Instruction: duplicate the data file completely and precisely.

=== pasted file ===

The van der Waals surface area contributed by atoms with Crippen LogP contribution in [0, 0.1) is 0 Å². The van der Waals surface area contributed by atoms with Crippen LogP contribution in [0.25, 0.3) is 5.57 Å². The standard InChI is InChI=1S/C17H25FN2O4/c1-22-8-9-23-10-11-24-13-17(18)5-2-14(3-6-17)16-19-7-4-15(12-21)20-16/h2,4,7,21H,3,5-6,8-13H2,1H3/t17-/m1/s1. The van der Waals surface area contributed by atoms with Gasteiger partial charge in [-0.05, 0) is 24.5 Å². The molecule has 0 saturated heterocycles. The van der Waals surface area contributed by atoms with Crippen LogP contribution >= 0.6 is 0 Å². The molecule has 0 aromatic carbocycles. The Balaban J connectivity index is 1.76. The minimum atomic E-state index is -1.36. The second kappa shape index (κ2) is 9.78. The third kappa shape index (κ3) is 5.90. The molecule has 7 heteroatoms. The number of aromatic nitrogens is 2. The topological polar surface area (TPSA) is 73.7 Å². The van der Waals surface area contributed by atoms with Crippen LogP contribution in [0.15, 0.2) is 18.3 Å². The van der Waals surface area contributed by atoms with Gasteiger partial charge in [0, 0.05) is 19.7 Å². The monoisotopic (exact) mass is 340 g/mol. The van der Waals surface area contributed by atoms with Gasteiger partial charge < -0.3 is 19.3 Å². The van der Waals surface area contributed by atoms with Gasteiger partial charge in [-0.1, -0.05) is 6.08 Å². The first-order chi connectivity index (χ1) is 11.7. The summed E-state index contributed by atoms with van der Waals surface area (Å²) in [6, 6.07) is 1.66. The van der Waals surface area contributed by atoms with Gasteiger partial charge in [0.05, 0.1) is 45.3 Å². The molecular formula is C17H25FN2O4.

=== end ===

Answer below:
The van der Waals surface area contributed by atoms with Crippen LogP contribution in [0, 0.1) is 0 Å². The van der Waals surface area contributed by atoms with Crippen LogP contribution in [0.25, 0.3) is 5.57 Å². The standard InChI is InChI=1S/C17H25FN2O4/c1-22-8-9-23-10-11-24-13-17(18)5-2-14(3-6-17)16-19-7-4-15(12-21)20-16/h2,4,7,21H,3,5-6,8-13H2,1H3/t17-/m1/s1. The van der Waals surface area contributed by atoms with Gasteiger partial charge in [-0.05, 0) is 24.5 Å². The molecule has 0 saturated heterocycles. The van der Waals surface area contributed by atoms with Crippen LogP contribution >= 0.6 is 0 Å². The molecule has 0 aromatic carbocycles. The Balaban J connectivity index is 1.76. The minimum atomic E-state index is -1.36. The second kappa shape index (κ2) is 9.78. The third kappa shape index (κ3) is 5.90. The molecule has 7 heteroatoms. The number of aromatic nitrogens is 2. The topological polar surface area (TPSA) is 73.7 Å². The van der Waals surface area contributed by atoms with Crippen LogP contribution in [0.15, 0.2) is 18.3 Å². The van der Waals surface area contributed by atoms with Gasteiger partial charge in [0, 0.05) is 19.7 Å². The monoisotopic (exact) mass is 340 g/mol. The van der Waals surface area contributed by atoms with Gasteiger partial charge < -0.3 is 19.3 Å². The van der Waals surface area contributed by atoms with Gasteiger partial charge in [-0.1, -0.05) is 6.08 Å². The first-order chi connectivity index (χ1) is 11.7. The summed E-state index contributed by atoms with van der Waals surface area (Å²) in [6, 6.07) is 1.66. The van der Waals surface area contributed by atoms with Gasteiger partial charge in [0.05, 0.1) is 45.3 Å². The molecular formula is C17H25FN2O4.